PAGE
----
Hurricane Katrina wiped out thousands of jobs last month, helping push the nation's unemployment rate up to 5. 1 percent, the Labor Department...
WASHINGTON — Hurricane Katrina wiped out thousands of jobs last month, helping push the nation’s unemployment rate up to 5.1 percent, the Labor Department said yesterday in its most detailed assessment yet of the storm’s economic impact.
The U.S. economy lost 35,000 payroll jobs in September — the first decline in more than two years, and a sharp contrast to the average monthly gain of 194,000 jobs in the 12 months that ended in August, the department said.
Despite the drop, the damage to national payrolls was less than many had feared. Economists were forecasting a loss of at least 150,000 jobs.
“This indicates that the job market is holding together pretty well,” said Mark Zandi, chief economist at Economy.com.
Most Read Stories
- Seattle Zestimates are off by $40,000; now hundreds of data crunchers vie to improve Zillow’s model
- 2 men shot at Seattle’s Gas Works Park; suspect sought
- Off-lease used cars are flooding market, pushing prices down
- Seattle once again nation’s fastest-growing big city; population exceeds 700,000 | FYI Guy
- 2 Bellevue High students investigated in alleged rape of 14-year-old girl at Yarrow Point party
By last week, 363,000 workers had filed new claims for unemployment-insurance benefits because of both Katrina, which struck Aug. 29, and Hurricane Rita, which hit Sept. 24, the department said Thursday, adding that it could not break down the separate effects of each storm.
In the report released yesterday, the net decline of 35,000 jobs left the national total little changed at 142.4 million payroll jobs — which excludes the self-employed and others who are not paid by employers. That means that whatever the exact number of jobs lost because of the storms and other factors, it was nearly offset by job gains resulting from recovery efforts and broader trends in the economy.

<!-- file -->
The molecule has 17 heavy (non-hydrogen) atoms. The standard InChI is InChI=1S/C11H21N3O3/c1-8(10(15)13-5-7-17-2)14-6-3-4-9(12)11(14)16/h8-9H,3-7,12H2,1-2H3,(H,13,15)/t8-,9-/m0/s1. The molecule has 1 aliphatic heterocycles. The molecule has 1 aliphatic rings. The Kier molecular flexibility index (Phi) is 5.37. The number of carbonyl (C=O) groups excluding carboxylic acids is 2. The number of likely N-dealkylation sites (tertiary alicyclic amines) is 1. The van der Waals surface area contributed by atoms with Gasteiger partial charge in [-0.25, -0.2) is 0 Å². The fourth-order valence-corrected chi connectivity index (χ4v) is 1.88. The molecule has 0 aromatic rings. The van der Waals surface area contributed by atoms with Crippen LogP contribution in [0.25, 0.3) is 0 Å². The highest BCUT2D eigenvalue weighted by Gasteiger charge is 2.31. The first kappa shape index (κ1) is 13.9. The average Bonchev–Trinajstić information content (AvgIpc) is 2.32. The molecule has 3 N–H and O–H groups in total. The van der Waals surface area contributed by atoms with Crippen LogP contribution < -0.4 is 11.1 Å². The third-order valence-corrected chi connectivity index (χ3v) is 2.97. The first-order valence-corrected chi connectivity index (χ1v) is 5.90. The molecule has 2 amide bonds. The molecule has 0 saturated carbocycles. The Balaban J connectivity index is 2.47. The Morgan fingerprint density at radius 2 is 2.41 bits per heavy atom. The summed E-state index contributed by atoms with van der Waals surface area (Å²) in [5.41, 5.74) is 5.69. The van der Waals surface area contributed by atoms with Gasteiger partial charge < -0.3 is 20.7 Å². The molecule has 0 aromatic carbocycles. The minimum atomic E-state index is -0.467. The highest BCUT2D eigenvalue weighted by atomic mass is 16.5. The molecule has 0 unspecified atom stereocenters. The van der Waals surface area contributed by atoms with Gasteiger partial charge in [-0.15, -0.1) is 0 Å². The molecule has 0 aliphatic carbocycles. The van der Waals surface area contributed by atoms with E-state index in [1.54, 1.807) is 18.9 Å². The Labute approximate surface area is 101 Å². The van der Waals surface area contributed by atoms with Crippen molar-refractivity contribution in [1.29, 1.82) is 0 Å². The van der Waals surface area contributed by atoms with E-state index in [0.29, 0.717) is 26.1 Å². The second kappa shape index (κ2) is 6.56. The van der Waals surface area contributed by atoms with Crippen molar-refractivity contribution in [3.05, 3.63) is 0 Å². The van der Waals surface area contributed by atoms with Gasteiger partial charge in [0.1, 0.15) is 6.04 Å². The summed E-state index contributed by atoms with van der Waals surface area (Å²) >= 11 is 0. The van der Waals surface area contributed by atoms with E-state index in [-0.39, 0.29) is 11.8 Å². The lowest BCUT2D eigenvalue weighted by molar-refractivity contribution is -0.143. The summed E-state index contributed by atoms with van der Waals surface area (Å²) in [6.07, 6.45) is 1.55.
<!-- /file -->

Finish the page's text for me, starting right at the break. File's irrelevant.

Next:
Meanwhile, job growth also was stronger in July and August than previously reported, the Labor Department said, adding a combined 77,000 jobs to its earlier totals.
The unemployment rate had fallen to 4.9 percent in August, the lowest level in four years. The rate rose to 5.1 percent in September in part because of job losses, but also because hundreds of thousands more Americans rejoined the labor force to look for work, the department’s data show.
The rate has averaged 5 percent since June, a level economists generally consider very good.
Overall, the Labor report “just shows how strong the underlying economy is,” according to Richard Yamarone, director of economic research at Argus Research.
The Federal Reserve will likely see the labor market’s health as another reason to keep raising its short-term interest rate in coming months to make sure inflation does not take off, analysts said.
Hurricane Rita hit after the Labor Department had conducted its September surveys, so it did not affect the September report.
Signs of Katrina’s effects appear evident in the loss of 80,000 jobs last month in the leisure and hospitality category, which includes hotels, motels, restaurants and casinos, said Ray Stone, an economist with Stone & McCarthy Research Associates. Employers in this sector had added an average of 31,000 jobs a month for the previous six months.
Similarly, retailing shed 88,000 jobs last month, after adding an average of 23,000 a month in the prior six months, Stone said.
Some jobs were cut for reasons unrelated to the storms. Manufacturing employment, for example, declined for a fourth straight month, in part because of a strike of Boeing aerospace workers, the Labor Department said.
Meanwhile, employers across the country continued hiring workers to provide professional and business services, and in education and health services. Some of that growth, however, also may reflect post-hurricane recovery efforts.
Construction workers were hired to fill 27,000 more jobs, reflecting rebuilding needs in the Gulf Coast states as well as the housing boom elsewhere.
Comments by Zandi of Economy.com provided by The Associated Press.